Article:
Tuesday, June 16, 2009

"You Try It" - On Simplifying the Tax Code

Tonight I spoke with my father-in-law, Paul, about taxes. We were talking about Annie's and my questions for an accountant about the caregivers we have for Helen. There are at least three categories. One considers people employees, in which case you have to file all sorts of paperwork. Another treats workers as independent contractors, in which case you often have to file a 1099 form. In a third case, people who help you out can be independent contractors who do not require 1099's. Then there is the matter of whether you paid the person less than 1,500 dollars in a year, because if so, you generally do not have to file anything, etc.

We were lucky to figure out that miraculously we've been doing things right, but by accident. You would think that this is a fairly simple matter. I do not pretend that an individual cannot figure it out on his or her own. At the same time, there are some complicated scenarios in which even sophisticated books and tax software ends an answer with: "Hire a tax accountant."

Paul's suggestion is that Congress ought to pass a law requiring that all congresspersons do their own taxes. That way, they would be forced to deal with the system that you and I use and worry about. If they were to do that, he contends, the code might finally get simplified. He's probably right.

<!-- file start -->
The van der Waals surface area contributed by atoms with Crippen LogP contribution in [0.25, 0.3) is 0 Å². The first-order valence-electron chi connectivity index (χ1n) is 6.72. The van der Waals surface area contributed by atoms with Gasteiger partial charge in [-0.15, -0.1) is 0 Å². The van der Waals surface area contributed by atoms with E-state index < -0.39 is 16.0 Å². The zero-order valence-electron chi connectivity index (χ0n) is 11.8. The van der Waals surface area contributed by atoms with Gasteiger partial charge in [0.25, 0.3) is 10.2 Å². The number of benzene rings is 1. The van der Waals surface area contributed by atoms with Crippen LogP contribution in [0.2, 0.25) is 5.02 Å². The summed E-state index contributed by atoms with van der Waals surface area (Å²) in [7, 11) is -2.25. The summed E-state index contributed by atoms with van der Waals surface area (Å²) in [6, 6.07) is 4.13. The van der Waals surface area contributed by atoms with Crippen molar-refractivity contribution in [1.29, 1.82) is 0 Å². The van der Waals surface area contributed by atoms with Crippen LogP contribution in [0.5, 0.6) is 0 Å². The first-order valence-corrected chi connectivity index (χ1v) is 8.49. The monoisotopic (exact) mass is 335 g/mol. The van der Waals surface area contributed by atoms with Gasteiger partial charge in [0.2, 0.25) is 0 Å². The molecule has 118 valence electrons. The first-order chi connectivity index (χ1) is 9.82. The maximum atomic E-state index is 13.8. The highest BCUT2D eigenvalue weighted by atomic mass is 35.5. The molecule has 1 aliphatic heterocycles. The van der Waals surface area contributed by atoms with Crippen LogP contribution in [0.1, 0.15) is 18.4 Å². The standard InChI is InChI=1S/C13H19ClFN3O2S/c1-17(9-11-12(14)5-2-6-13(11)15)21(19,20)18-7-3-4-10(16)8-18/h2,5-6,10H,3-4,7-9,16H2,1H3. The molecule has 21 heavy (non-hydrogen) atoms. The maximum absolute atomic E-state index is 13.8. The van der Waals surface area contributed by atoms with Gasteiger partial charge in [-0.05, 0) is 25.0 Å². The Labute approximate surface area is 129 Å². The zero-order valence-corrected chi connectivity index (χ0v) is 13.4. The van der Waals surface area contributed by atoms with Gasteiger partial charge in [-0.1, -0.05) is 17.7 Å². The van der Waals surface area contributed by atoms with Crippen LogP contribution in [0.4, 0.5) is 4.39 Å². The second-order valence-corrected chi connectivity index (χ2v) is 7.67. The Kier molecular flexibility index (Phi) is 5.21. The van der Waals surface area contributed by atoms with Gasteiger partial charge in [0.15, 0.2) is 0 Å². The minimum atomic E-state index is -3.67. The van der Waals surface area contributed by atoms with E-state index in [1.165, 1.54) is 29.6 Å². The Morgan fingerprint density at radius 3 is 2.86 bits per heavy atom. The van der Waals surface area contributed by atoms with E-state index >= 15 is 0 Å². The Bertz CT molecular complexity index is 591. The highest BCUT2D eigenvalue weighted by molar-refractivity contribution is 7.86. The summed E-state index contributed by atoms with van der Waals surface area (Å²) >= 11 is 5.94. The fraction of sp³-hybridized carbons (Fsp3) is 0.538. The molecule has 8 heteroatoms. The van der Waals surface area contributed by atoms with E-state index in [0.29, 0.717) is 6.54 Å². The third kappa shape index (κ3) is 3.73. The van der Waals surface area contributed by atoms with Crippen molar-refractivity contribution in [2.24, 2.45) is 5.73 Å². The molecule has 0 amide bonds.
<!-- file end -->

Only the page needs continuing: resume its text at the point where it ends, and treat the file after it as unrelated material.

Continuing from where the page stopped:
I think the problem is that there are so many incredibly different ways one can earn money. Given that, and given the complicated and varied reasons that inspire laws, I'm not sure how to avoid the way things are. One would think that the kinds of software "wizards" that help you install programs and that guide you through H & R Block or other companies' tax software could be designed for the IRS. Surely this would be a huge operation. Then again, so is any large conversion, such as the change over from analog television to digital. Of course the latter is smaller, but we frequently plan large transitions. If we can buy stamps online, pay custom postage and pay our taxes online, why not figure out what we owe online too?

The main pushback I see to this suggestion is from the companies that have designed tax software. Even they can't solve one of Paul's tax questions, though. The main argument that I can see for private software companies for taxes is that it is in their interest to entice you with a product that truly maximizes your deductions/minimizes your tax requirements. The skeptic would suggest reasonably that the government might not be as dedicated to minimizing your tax burden. Well, at least we might envision an answer system for complicated tax questions that rivals Microsoft's KnowledgeBase Web site, for instance. These are just initial ideas that my conversation with Paul inspired.

No comments:

Post a Comment